Hearing aidWhat does the gain in the mean?–Hearing aidThe effect of gain adjustment on sound
Gain is the difference between the output and the input level, indicating the amplification function of the hearing aid. Adjusting the hearing aid gain can change the volume of the hearing aid. In the software, you can see the change of the frequency response curve. The upward shift of the frequency response curve indicates that the gain is increased. Conversely, the gain is reduced. The increase in hearing aids determines how much the hearing aid wearer can hear. Most of the initial settings are based on the target gain calculated by the hearing aid selection formula, and then fine-tuned according to the use of the hearing aid wearer during the fitting process. Some hearing aids can be divided into multiple channels and multiple frequency bands for gain adjustment; loud and small acoustic access curves are adjustable within the channel. The partial gain can also be finely adjusted in the frequency band, and adjusting the gain in the frequency band does not affect the compression ratio of the hearing aid.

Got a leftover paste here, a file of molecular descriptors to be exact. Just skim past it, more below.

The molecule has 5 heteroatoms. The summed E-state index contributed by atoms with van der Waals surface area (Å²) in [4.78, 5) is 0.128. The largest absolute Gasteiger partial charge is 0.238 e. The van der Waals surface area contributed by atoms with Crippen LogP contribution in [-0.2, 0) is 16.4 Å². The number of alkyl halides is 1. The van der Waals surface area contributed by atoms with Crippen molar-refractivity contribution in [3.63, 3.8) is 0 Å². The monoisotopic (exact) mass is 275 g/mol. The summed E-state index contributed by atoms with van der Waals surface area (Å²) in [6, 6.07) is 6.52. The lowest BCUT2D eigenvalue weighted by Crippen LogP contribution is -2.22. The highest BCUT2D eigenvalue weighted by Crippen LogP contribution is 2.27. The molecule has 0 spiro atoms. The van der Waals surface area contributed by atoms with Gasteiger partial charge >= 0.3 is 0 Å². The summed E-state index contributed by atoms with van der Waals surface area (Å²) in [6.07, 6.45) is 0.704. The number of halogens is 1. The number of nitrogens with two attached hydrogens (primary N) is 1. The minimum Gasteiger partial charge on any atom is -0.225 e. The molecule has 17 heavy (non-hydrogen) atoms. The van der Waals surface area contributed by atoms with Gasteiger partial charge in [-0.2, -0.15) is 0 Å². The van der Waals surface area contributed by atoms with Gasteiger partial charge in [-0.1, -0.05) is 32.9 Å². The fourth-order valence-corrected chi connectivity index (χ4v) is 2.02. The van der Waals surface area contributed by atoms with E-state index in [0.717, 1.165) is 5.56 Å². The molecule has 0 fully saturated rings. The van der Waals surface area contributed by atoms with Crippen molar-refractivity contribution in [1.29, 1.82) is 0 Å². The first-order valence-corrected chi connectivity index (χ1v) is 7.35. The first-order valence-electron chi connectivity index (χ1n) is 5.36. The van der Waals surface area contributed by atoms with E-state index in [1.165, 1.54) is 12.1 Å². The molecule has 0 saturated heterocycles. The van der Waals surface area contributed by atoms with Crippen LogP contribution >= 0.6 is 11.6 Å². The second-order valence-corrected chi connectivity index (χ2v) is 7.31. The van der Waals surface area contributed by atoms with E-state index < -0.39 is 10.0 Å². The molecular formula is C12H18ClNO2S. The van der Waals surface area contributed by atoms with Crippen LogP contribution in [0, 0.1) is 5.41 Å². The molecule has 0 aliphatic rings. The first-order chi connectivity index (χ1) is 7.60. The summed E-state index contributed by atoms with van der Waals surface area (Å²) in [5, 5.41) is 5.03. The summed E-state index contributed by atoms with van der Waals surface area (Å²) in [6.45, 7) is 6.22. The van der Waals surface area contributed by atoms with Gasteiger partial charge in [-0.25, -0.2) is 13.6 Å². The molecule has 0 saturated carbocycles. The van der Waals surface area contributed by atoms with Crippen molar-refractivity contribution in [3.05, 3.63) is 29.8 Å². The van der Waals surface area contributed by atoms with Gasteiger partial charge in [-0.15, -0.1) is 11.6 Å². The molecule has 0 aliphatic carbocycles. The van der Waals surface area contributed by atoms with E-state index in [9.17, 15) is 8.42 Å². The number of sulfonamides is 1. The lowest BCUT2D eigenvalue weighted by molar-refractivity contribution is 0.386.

The maximum sound output isHearing aidThe maximum output capability, which is the power of the hearing aid. Adjusting the “maximum sound output” will affect the sound pressure level curve of the hearing aid, and the change of the sound pressure level curve can affect the amplification of the hearing aid volume. Turning down the sound pressure level curve ensures that the hearing aid wearer will not be deafening or harsh when listening to some loud sounds; but if the sound pressure level is adjusted too low, the volume is compressed in a small range, the sound It sounds like there is no layering and it feels like the voice is changing. Therefore, under the premise of not causing deafening and harshness, the sound pressure level curve should be amplified as much as possible.
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